BP is predicting that global oil demand will hit a peak of 110 million barrels of oil per day between 2035 and 2040, compared to today’s total of about 97 million barrels, before the rise of shared and autonomous electric vehicles begins driving consumption down.
While the “Evolving Transition” scenario in BP’s annual Energy Outlook represents the first time the UK-based colossal fossil has suggested a peak for global oil production, it still shows the world falling short of the targets in the Paris agreement, and greenhouse gas emissions continuing to rise through 2040, “signaling the need for a comprehensive set of actions to achieve a decisive break from the past.”
Overall, EcoWatch states, “BP expects carbon emissions to rise 10% by 2040—which would fail the emissions pledges made in Paris. The company suggests that reducing oil output to 85 million barrels per day would satisfy the goals of the global climate accord.”
Greentech Media notes that the “Evolving Transition” scenario “assumes that policies and technology continue to evolve at a speed similar to that seen in recent past”. On that basis, it projects much faster EV adoption than last year’s version of the same report, but still shows insufficient progress toward climate stabilization. “If world leaders choose to take a different tack, the outcome could look very different,” writes Greentech Senior Editor Julia Pyper.
But based on an extrapolation of trends to date, “the suggestion that rapid growth in electric cars will cause oil demand to collapse just isn’t supported by the basic numbers—even with really rapid growth,” BP Chief Economist Spencer Dale told The Telegraph. “Even in the scenario where we see an [internal combustion engines] ban and very high efficiency standards, oil demand is still higher in 2040 than it is today.” The 320 million EVs in use by that year would only make up 15% of the projected two billion passenger vehicles on the road, nearly a doubling from today’s global fleet.
While greenhouse gas emissions have begun to stabilize in recent years due to political and technological change, “this slowing falls well short of the sharp drop in carbon emissions thought necessary to achieve the Paris climate goals,” added BP CEO Bob Dudley. BP sees renewable energy growing five-fold by 2040, but still accounting for only 14% of the world’s primary energy consumption.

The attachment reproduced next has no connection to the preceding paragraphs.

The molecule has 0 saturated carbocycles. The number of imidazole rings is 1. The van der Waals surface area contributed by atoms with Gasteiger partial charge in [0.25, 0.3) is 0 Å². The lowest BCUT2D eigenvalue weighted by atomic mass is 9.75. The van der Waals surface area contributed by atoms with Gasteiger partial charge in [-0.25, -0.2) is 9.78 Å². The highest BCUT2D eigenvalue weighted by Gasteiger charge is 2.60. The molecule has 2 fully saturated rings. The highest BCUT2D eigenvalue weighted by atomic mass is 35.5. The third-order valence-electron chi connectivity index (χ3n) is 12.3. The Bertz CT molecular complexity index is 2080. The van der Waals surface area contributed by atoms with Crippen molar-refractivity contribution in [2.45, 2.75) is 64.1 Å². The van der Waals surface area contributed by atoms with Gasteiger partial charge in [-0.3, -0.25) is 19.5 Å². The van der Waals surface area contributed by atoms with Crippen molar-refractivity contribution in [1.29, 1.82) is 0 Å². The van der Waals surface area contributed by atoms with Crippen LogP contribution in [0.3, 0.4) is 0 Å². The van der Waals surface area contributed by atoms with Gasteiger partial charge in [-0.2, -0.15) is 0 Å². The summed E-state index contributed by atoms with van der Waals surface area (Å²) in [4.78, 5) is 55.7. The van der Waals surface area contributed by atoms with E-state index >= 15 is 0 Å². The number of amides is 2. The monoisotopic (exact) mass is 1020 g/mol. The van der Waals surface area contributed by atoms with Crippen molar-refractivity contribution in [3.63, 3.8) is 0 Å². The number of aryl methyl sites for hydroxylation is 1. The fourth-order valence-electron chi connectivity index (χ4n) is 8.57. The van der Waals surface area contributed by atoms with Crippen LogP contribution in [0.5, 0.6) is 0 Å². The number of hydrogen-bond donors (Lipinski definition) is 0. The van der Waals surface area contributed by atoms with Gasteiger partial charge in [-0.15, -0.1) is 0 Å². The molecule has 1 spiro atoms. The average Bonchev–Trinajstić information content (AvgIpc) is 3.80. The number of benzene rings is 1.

“In a divergence from previous reports, BP examined vehicle kilometres traveled while powered by electricity to account for the combined impact of vehicle electrification, shared mobility, and autonomous driving,” Greentech reports. “Because they’re used with much higher intensity, EVs will account for 30% of passenger vehicle kilometres by 2040, up from just 2% in 2016.” Due to shared vehicle options, Dale said, the average EV will be driven about 2.5 times more than an internal combustion engine vehicle.
“By the end of the forecast period in the Energy Outlook, these changes will actually begin to make a dent in oil use. Liquid fuel demand from the car fleet is forecast to hit to 18.6 million barrels per day in 2040, down slightly from 18.7 million barrels per day in 2016.” Greentech states. But “oil will continue to dominate across all segments of the transportation sector through 2040, despite the rise of alternatives.”
Efficiency gains in passenger and freight transportation hold the increase in transportation energy use in BP’s scenario to 25%, compared to 80% over the last quarter-century. The company also notes that curbs on petrochemical products, especially single-use plastics, could cut oil demand by up to two million barrels per day.
While BP projects far faster adoption of solar electricity than it did as recently as 2015, it concludes that “coal will remain king” in the power sector. “Coal accounts for just 13% of the increase in power over the forecast period compared to more than 40% over the previous 25 years,” Greentech notes. “Even so, it remains the largest source of energy for power generation in 2040, with a share of almost 30%.”